July 7th, 2006


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12:35 am - on appropriate apparel...

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on appropriate apparel... - graffiti.maverick

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Comments:


[User Picture]From: beststephi Date: July 7th, 2006 - 07:43 pm (Link)
) The two things are mutually exclusive. Putting on a sexy outfit and making men gawk doesn't stop you from getting published. Nor does getting published make you any less sexy. Therefore, why relate them at all. Is being published more important than learning to drive? Or enjoying jazz? Or liking sushi? There's no good way to even make those relations.

I guess by "value", I meant "makes me feel good about myself", which is different from being (practically) "important", or "enjoying" something. I definitely enjoy eating sushi more than I enjoy writing.

And the two are not mutually exclusive. I purposely dress for work to be comfortable (and sexy outfits tend not to be very comfortable), because when I'm comfortable, I'm more focused and more productive.

2) I think your scale is off. By publishing, I assume you meant, like in a psychology journal. Yes, that's harder for you to do than wearing a short skirt and getting some guy walking down the street to look at you. But I publish myself on the internet all the time. That's trivial. To look at it another way. Its hard for you to get published, sure. But as I am discussing with akiramich above, Viki's goal wasn't "get men to state" it was "be a WWE Diva Search finalist." I'd argue that its far easier to get your thesis published than it is to win that, or even make it into the semi-finals.

OK, fine. That was the first example that popped into my head. But it's still true at a lower level.

You changed the definition of "easy" into "likely to happen". Sure, that's true that the probability is lower for the diva search. But I think it's more psychologically healthy basing your values on things you can control through effort rather than on some random person's opinion. Those things tend to be more stable.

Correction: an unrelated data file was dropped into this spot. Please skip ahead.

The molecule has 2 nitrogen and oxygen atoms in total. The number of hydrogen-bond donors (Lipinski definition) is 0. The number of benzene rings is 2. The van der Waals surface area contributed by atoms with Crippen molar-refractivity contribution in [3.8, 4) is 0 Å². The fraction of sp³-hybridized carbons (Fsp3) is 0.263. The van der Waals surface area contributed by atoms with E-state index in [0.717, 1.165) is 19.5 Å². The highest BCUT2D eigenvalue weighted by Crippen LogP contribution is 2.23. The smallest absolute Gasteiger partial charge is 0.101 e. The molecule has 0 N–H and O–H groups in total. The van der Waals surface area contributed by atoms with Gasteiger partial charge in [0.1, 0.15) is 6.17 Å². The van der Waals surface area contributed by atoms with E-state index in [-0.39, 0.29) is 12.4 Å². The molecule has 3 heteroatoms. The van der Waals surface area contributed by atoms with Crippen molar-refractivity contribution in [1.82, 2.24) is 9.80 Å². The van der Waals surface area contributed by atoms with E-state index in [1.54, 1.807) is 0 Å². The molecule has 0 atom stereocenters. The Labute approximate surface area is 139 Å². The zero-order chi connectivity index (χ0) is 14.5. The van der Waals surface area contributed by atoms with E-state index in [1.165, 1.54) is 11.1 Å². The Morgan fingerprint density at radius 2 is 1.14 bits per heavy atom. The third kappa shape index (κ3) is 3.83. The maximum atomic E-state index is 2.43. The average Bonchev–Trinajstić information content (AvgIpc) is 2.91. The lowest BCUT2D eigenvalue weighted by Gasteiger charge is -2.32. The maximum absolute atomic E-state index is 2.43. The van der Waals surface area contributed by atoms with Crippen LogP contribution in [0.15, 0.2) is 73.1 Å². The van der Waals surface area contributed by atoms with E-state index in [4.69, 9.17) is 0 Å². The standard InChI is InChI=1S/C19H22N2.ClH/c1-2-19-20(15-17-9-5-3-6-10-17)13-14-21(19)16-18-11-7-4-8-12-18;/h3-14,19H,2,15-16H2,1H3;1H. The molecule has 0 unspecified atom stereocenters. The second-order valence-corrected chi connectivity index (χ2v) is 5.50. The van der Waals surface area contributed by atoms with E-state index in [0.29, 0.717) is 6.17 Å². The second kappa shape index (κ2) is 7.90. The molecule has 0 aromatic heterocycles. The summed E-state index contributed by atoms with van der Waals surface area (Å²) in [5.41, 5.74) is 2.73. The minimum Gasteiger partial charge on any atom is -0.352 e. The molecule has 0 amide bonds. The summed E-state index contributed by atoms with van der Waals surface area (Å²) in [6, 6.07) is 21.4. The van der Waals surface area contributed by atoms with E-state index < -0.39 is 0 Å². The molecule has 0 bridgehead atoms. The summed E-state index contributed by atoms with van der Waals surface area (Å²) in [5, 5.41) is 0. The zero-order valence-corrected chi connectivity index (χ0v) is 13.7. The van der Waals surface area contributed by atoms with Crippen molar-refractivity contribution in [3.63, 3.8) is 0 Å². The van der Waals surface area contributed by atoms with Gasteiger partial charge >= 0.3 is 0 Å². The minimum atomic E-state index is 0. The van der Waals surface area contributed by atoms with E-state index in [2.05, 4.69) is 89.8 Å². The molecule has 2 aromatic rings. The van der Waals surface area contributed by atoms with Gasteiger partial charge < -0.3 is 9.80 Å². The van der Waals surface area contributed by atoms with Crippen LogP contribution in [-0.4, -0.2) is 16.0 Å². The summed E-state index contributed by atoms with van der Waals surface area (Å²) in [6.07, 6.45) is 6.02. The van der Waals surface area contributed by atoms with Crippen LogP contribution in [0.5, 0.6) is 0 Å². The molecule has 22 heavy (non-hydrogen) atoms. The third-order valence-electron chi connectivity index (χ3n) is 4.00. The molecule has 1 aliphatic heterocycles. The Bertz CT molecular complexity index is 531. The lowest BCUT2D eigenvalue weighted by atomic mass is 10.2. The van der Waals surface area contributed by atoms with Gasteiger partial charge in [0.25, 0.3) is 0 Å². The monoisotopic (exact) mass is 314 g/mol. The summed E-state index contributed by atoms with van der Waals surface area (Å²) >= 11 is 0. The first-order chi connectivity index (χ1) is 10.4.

I'm not saying that a person has to be the most beautiful or the most intelligent. I'm saying why not aspire to both? Venus Williams for instance, has done both modeling and has studied interior design (and owns a company that does that). And yet, I expect she'd say that winning 5 Grand Slam tennis championships was harder than either of those things.

I think you mean Serena. I wonder what she'd say she's most proud of and why.
[User Picture]From: chrismaverick Date: July 7th, 2006 - 08:47 pm (Link)
1) That's not a real correlation. I mean, yes, on some nebulous level, eating sushi may effect your work habits, but that doesn't mean that it really has anything to do with you getting published in any real manner. Also, for instance you used to think it was inappropriate for you to wear jeans to work (I know you've since changed your mind). That wasn't a comfort decision.

The other issue is that sexy doesn't necessarilly imply uncomfortable. And also, in this respect I'm not even specifically talking about being sexy. I'm not talking about whether or lot you should wear leather miniskirts and lacey corsets to work. I'm more talking about whether or not you should wear feminine, nicely tailored clothes, or ripped jeans, ratty t-shirts or dumpy poorly fitted "I'm trying to look less feminine" clothes. And I'm not even saying there is something wrong with not wanting to look feminine. That's actually fine. I'm saying that if you make that choice, then there must be a reason and "because people shouldn't pay attention to my looks" is a cop-out reason (and counterproductive, because people aren't going to say "wow, that person who may or may not be female and it doesn't matter anyway is really smart" they're going to say "wow, that person is ugly and styleless.")

2) right, but if you can control how you look. I wasn't confusing easy and likely to happen. I was trying to point out that you were equating them which I didn't think was fair. At a grand scale (winning the nobel prize for psychology vs. winning the diva search) there is just as much random chance and subjective opinion in either case. On a small scale (being a good student, being an attractive person) its much more objective and controllable. Fashion sense is plenty stable. At least as much as academic achievement. Subjective, maybe. But that doesn't make it any less real. I think I can definitively say that Cindy Crawford has much better fashion sense than Bill Gates just as easily as I can definitively say that Maya Angelou is a much better poet than Jerome Bettis. As discussed with pyrotylin above, I think its kind of a cop-out to say it isn't. Or it doesn't matter. I think that with looks, people are sensitive and so they like to pretend it doesn't matter. But you enjoy watching American Idol (and the clone shows), right? Isn't singing ability subjective on some level? But would you discourage Evelyn from wanting to be a successful singer or dancer? Then why discourage her from wanting to be a successful model or beauty queen? Is that making any sense?

And no, I meant Venus. I looked it up. I was actually going to say Serena originally, but she's a fashion designer not an interior designer, and I couldn't find any proof that she actually went to school for it (she may have, I dunno). Plus, I liked that interior design and modeling were unrelated, a opposed to fashion and modeling.
 

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